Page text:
Implementating a Chest Pain Screening Tool in a Primary Care Setting
NURS 8269 DNP Scholarly Project Abstract: Background and Significance: Chest pain is one of most common complaints that prompt patients to seek medical assistance in the primary care setting and is typically ruled out as non-cardiac once a thorough assessment is completed (Bostock-Cox, 2012). Providers need to distinguish between typical vs. atypical presentation of cardiac pain to prevent a misdiagnosis. Each year inaccurate assessments of chest pain results in an increase in health care costs to emergency departments due to the increased number of visits or needless referrals (Ebell, 2011). Problem Statement: Patients often have difficulty describing their pain to the health care provider and assume that all pain in the epigastric or abdominal area is cardiac pain (McConaghy & Oza, 2013). The purpose of this project was to implement a Cardiac Screening Tool in the outpatient setting to aid patients in the proper identification and description of the pain components of unstable angina. The goal was to facilitate the identification of patients with typical angina vs. atypical angina. Methodology: A primary care practice in eastern North Carolina was approached for implementation of a quality improvement project. Training was provided to provider and staff on the screening tool. Patients were provided with a three-part modified version of the Marburg Chest Pain Screening Tool (Cayley, 2014). The first part of the tool identified gender and age specifications, part II addressed questions related to acute coronary signs and symptoms. Part III addressed signs and symptoms of anxiety (Cayley, 2014). To ensure adequate readability of the revised tool, a document test readability assessment was performed. Based on the Flesch-Kincaid readability score, the modified Marburg Chest Pain Assessment Tool was found to be on a 5th grade reading level, which was appropriate for the population in eastern North Carolina (Adamovic, 2009). The screening tool was offered to all patients age 30 years and older. The Input Output Process (IPO) quality improvement (QI) model served as the approach for this project (HRSA, 2011). Evaluation Method: After the implementation phase was completed, an analysis was performed to evaluate the data by ICD-10 codes, the year of collection, number of EKG’s performed, and number of referrals. Findings: More patients were identified with anxiety disorders than typical cardiac pain. A comparison of the previous practice pattern of ordering electrocardiograms in the practice during the implementation period found that fewer patients were evaluated with electrocardiograms (EKG’s) or referred for advanced cardiac assessments. Conclusion: The chest pain screening tool aided healthcare providers in determining typical or atypical cardiac chest pain. Keywords: Unstable angina, stable angina, atypical angina, chest pain, Input, Process, Output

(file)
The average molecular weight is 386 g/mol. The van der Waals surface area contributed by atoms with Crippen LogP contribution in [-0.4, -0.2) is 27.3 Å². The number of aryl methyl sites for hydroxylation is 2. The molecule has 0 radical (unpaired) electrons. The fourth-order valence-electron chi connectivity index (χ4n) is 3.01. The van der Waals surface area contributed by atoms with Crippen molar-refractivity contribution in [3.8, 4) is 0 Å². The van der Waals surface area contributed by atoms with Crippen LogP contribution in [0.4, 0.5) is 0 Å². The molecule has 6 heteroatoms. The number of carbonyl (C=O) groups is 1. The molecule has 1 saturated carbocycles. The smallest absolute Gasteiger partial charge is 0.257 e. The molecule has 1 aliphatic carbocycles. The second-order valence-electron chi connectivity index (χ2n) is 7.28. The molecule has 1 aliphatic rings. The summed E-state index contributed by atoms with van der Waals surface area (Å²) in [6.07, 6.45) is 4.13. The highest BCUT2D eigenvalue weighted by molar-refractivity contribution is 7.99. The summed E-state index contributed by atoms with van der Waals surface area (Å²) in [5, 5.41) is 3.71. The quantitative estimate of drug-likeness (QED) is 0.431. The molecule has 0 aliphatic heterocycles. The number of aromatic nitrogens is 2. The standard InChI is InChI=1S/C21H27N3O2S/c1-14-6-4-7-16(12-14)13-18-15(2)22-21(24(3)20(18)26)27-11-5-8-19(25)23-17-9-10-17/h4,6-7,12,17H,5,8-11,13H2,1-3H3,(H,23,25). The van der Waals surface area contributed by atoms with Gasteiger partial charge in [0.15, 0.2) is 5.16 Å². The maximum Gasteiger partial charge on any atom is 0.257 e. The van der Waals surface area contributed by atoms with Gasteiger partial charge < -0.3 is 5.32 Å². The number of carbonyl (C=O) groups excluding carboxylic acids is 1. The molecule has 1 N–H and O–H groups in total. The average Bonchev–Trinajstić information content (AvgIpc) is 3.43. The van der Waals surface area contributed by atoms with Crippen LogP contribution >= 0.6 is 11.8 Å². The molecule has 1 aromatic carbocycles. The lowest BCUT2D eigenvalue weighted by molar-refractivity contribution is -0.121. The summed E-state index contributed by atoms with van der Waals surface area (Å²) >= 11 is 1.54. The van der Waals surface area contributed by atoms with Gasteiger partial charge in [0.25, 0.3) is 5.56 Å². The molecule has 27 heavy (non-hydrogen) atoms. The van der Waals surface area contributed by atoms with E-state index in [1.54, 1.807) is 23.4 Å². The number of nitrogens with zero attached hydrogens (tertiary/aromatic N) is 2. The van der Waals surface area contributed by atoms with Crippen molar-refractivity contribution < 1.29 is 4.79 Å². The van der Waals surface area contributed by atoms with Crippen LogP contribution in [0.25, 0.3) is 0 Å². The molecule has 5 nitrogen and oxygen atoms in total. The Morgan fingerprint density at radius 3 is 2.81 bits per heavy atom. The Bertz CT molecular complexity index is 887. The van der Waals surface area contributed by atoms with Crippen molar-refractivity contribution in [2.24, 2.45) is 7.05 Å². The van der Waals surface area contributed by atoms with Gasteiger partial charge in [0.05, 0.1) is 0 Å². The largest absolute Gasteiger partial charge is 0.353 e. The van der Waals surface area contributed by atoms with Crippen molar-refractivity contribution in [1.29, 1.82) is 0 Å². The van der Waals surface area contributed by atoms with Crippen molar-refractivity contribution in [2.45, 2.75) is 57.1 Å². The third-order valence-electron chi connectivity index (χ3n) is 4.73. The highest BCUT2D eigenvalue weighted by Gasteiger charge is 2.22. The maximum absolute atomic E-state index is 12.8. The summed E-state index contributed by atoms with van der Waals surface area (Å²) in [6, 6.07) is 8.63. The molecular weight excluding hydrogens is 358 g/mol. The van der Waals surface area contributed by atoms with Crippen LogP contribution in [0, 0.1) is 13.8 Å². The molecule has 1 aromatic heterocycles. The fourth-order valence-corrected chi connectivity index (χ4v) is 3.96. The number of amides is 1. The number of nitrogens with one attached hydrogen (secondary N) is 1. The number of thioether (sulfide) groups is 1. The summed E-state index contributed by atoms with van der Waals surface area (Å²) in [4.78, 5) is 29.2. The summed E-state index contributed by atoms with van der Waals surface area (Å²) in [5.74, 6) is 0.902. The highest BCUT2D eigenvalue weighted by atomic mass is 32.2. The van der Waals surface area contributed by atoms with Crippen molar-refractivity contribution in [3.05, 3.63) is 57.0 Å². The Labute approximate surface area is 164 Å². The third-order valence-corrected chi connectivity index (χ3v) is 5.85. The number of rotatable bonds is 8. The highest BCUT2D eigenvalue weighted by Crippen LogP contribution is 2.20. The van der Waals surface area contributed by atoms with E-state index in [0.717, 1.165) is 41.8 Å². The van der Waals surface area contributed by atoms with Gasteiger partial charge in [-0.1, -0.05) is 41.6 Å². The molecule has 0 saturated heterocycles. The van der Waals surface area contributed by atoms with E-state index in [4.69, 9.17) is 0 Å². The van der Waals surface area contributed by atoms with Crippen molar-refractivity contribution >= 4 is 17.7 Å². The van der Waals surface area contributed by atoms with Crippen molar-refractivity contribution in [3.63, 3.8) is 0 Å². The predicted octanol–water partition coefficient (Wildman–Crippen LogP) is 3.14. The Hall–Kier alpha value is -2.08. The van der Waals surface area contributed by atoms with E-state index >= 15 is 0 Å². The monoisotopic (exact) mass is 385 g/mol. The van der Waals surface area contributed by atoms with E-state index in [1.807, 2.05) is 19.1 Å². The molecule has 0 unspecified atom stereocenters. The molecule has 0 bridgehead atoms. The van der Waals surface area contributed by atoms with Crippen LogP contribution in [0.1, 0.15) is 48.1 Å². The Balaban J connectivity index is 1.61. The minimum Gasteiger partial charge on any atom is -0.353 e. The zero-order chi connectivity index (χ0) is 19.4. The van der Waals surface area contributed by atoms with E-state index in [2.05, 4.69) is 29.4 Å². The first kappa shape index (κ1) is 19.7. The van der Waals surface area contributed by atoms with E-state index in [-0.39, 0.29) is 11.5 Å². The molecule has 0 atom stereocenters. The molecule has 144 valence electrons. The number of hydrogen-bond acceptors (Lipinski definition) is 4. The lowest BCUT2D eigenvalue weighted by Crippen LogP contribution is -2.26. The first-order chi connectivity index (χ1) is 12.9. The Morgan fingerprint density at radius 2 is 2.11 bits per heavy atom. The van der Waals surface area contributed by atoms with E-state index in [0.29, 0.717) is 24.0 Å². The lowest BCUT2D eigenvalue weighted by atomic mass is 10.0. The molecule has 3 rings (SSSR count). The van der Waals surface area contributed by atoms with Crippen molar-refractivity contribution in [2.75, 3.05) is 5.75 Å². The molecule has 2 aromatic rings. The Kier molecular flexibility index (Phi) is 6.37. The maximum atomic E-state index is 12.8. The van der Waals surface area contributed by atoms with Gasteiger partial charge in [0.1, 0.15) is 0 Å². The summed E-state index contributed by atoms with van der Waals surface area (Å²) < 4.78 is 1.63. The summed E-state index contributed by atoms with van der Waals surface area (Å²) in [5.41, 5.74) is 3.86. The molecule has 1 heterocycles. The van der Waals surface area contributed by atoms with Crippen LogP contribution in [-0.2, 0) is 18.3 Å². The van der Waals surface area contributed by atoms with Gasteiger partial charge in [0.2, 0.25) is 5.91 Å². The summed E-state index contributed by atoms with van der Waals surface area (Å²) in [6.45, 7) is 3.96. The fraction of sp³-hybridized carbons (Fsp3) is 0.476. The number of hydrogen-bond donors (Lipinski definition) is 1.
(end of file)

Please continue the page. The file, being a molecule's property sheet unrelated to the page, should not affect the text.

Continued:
Sanders, Wanda. (April 2017). Implementating a Chest Pain Screening Tool in a Primary Care Setting (DNP Scholarly Project, East Carolina University). Retrieved from the Scholarship. (http://hdl.handle.net/10342/6114.)
Sanders, Wanda. Implementating a Chest Pain Screening Tool in a Primary Care Setting. DNP Scholarly Project. East Carolina University, April 2017. The Scholarship. http://hdl.handle.net/10342/6114. February 20, 2019.
Sanders, Wanda, “Implementating a Chest Pain Screening Tool in a Primary Care Setting” (DNP Scholarly Project., East Carolina University, April 2017).
Sanders, Wanda. Implementating a Chest Pain Screening Tool in a Primary Care Setting [DNP Scholarly Project]. Greenville, NC: East Carolina University; April 2017.